New book sheds light on the reality of Wounded Knee

04/04/2014 9:00 AM

04/05/2014 8:56 PM

What has been called for more than a century The Battle of Wounded Knee didn’t fit that description, said historian Jerome Greene.

The incident, a sudden and confused exchange of gunfire that left about 200 American Indian men, women and children dead, remains “one of the worst events in American history,” said Greene, author of “American Carnage: Wounded Knee, 1890.”

Late that year several hundred Lakota headed for the Pine Ridge Reservation in South Dakota. Army troops intercepted them. During an attempt to disarm the Indians, one rifle discharged, apparently by accident. What followed was so confusing that apparently some of the Army’s dead and wounded might have been the result of friendly fire.

“I try to be objective in my writing,” said Greene, a 35-year National Park Service employee, now retired.

“But it was an enormous tragedy. Even some of the 7th Cavalry officers used the ‘massacre’ to describe it; they recognized it immediately for what it was.”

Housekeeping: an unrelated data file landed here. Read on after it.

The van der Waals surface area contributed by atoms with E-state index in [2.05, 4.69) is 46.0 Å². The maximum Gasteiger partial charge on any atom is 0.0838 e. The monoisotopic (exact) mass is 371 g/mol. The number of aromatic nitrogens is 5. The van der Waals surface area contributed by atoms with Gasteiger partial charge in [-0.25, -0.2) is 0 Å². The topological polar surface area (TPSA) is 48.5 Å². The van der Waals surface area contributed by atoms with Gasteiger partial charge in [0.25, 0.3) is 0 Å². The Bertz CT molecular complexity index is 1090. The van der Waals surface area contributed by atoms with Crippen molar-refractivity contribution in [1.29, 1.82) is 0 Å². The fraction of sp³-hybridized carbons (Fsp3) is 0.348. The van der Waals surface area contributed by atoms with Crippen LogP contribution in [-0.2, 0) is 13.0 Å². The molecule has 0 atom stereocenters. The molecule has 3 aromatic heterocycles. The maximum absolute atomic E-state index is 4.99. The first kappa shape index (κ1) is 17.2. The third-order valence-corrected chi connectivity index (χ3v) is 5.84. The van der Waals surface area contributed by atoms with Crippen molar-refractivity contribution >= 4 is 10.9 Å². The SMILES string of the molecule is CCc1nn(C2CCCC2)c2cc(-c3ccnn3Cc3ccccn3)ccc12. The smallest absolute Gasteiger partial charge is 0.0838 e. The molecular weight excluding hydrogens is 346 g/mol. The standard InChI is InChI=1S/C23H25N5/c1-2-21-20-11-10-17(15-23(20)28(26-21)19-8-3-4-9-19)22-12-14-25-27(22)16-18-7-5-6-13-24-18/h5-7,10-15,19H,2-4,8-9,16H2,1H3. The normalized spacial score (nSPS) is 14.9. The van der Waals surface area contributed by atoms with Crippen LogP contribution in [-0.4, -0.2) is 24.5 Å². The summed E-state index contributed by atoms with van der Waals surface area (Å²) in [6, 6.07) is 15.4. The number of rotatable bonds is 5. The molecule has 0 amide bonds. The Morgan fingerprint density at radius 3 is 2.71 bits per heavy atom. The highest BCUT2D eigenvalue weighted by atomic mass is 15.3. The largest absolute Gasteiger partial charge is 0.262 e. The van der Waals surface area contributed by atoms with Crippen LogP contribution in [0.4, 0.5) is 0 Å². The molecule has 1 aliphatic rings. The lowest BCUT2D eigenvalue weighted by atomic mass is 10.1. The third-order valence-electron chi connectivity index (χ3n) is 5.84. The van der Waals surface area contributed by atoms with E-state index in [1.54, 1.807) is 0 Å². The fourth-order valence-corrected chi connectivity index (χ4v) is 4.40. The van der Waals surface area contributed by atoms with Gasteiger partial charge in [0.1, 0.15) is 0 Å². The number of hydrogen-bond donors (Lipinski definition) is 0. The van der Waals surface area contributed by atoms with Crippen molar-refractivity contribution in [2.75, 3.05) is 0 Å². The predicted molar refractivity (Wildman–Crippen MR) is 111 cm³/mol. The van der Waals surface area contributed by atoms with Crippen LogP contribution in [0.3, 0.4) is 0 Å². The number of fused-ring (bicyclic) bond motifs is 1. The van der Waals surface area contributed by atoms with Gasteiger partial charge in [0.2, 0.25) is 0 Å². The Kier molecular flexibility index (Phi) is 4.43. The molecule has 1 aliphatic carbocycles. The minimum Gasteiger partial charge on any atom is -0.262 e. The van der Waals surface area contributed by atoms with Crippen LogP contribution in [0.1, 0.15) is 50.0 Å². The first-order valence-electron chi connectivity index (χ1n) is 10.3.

The last comprehensive book on the subject appeared in 1963, Greene said, and much more archival information has become available from American Indian and white sources. He believes the shootings were not premeditated; documents make clear trains had been ordered to northwest Nebraska to move the Indians to near Omaha, he said.

Further, he said, one of Army officers brought his 16-year-old son along.

“That proves to me that some officers thought it was a kind of junket,” he said.

Greene speaks at 2 p.m. Sunday at the Central Library, 14 W. 10th St. For more info, go to


A reckoning in Lahore

The shopkeeper has three sons, and he and his wife worry every night about them.

Two of them have been hanging out with the wrong crowd, but the youngest wants to be a lawyer. If the parents seem like any others who want the best for their children, they do, except for the fact they live in Lahore, Pakistan.

“The parents worry whether they had done all they could to give their children a better future,” said Haroon K. Ullah, a State Department public policy specialist who grew up in Washington state and who is the author of “The Bargain From the Bazaar: A Family’s Day of Reckoning in Lahore.”

“I consider the family as sort of thin middle class; just one accident or tragedy could dip it into poverty.”

Ullah speaks at 12:15 p.m. Sunday at Saint Andrew Christian Church, 13890 W. 127th St. in Olathe. For more information, go to

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